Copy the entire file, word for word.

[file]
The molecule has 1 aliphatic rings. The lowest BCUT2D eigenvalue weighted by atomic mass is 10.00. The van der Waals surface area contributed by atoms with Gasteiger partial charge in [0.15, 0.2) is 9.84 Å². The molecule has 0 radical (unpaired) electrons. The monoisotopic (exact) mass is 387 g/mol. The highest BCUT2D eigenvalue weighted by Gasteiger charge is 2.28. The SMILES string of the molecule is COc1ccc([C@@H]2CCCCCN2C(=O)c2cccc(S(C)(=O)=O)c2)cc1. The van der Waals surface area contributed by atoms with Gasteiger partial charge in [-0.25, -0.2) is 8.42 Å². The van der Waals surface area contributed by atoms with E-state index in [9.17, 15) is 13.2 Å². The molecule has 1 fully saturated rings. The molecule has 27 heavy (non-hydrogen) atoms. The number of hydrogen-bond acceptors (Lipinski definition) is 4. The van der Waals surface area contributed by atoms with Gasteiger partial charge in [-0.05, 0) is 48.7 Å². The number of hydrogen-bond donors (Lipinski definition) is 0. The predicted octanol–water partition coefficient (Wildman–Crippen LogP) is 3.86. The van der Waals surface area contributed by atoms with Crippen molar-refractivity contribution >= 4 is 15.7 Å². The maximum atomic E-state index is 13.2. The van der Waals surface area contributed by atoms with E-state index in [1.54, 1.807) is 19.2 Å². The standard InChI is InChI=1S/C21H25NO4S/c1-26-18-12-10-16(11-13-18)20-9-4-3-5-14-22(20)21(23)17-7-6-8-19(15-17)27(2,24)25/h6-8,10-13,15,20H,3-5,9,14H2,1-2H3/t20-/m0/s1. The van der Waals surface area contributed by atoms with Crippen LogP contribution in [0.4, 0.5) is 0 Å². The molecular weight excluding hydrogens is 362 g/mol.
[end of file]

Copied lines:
The molecule has 1 aliphatic rings. The lowest BCUT2D eigenvalue weighted by atomic mass is 10.00. The van der Waals surface area contributed by atoms with Gasteiger partial charge in [0.15, 0.2) is 9.84 Å². The molecule has 0 radical (unpaired) electrons. The monoisotopic (exact) mass is 387 g/mol. The highest BCUT2D eigenvalue weighted by Gasteiger charge is 2.28. The SMILES string of the molecule is COc1ccc([C@@H]2CCCCCN2C(=O)c2cccc(S(C)(=O)=O)c2)cc1. The van der Waals surface area contributed by atoms with Gasteiger partial charge in [-0.25, -0.2) is 8.42 Å². The van der Waals surface area contributed by atoms with E-state index in [9.17, 15) is 13.2 Å². The molecule has 1 fully saturated rings. The molecule has 27 heavy (non-hydrogen) atoms. The number of hydrogen-bond acceptors (Lipinski definition) is 4. The van der Waals surface area contributed by atoms with Gasteiger partial charge in [-0.05, 0) is 48.7 Å². The number of hydrogen-bond donors (Lipinski definition) is 0. The predicted octanol–water partition coefficient (Wildman–Crippen LogP) is 3.86. The van der Waals surface area contributed by atoms with Crippen molar-refractivity contribution >= 4 is 15.7 Å². The maximum atomic E-state index is 13.2. The van der Waals surface area contributed by atoms with E-state index in [1.54, 1.807) is 19.2 Å². The standard InChI is InChI=1S/C21H25NO4S/c1-26-18-12-10-16(11-13-18)20-9-4-3-5-14-22(20)21(23)17-7-6-8-19(15-17)27(2,24)25/h6-8,10-13,15,20H,3-5,9,14H2,1-2H3/t20-/m0/s1. The van der Waals surface area contributed by atoms with Crippen LogP contribution in [0.4, 0.5) is 0 Å². The molecular weight excluding hydrogens is 362 g/mol.